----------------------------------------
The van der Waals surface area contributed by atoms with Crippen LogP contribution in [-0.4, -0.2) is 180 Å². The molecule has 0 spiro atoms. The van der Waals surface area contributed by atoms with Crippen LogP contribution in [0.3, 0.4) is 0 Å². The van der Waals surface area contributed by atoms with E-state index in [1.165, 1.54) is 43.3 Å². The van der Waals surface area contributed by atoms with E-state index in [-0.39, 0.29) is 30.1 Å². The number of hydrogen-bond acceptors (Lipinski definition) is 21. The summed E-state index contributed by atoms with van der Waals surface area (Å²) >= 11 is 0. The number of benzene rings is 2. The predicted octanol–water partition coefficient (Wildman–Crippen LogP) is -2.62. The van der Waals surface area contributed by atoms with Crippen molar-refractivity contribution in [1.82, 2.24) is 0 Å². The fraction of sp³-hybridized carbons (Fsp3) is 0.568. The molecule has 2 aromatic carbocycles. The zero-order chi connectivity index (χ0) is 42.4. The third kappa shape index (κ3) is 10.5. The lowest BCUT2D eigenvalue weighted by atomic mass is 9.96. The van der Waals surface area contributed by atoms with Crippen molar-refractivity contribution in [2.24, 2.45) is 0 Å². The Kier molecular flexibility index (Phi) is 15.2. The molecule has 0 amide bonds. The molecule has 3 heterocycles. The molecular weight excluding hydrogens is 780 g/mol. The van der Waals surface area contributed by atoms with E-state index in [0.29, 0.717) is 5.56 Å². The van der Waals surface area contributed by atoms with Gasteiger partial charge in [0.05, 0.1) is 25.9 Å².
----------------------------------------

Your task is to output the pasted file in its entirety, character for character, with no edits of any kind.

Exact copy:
The van der Waals surface area contributed by atoms with Crippen LogP contribution in [-0.4, -0.2) is 180 Å². The molecule has 0 spiro atoms. The van der Waals surface area contributed by atoms with Crippen LogP contribution in [0.3, 0.4) is 0 Å². The van der Waals surface area contributed by atoms with E-state index in [1.165, 1.54) is 43.3 Å². The van der Waals surface area contributed by atoms with E-state index in [-0.39, 0.29) is 30.1 Å². The number of hydrogen-bond acceptors (Lipinski definition) is 21. The summed E-state index contributed by atoms with van der Waals surface area (Å²) >= 11 is 0. The number of benzene rings is 2. The predicted octanol–water partition coefficient (Wildman–Crippen LogP) is -2.62. The van der Waals surface area contributed by atoms with Crippen molar-refractivity contribution in [1.82, 2.24) is 0 Å². The fraction of sp³-hybridized carbons (Fsp3) is 0.568. The molecule has 2 aromatic carbocycles. The zero-order chi connectivity index (χ0) is 42.4. The third kappa shape index (κ3) is 10.5. The lowest BCUT2D eigenvalue weighted by atomic mass is 9.96. The van der Waals surface area contributed by atoms with Crippen molar-refractivity contribution in [2.24, 2.45) is 0 Å². The Kier molecular flexibility index (Phi) is 15.2. The molecule has 0 amide bonds. The molecule has 3 heterocycles. The molecular weight excluding hydrogens is 780 g/mol. The van der Waals surface area contributed by atoms with E-state index in [0.29, 0.717) is 5.56 Å². The van der Waals surface area contributed by atoms with Gasteiger partial charge in [0.05, 0.1) is 25.9 Å².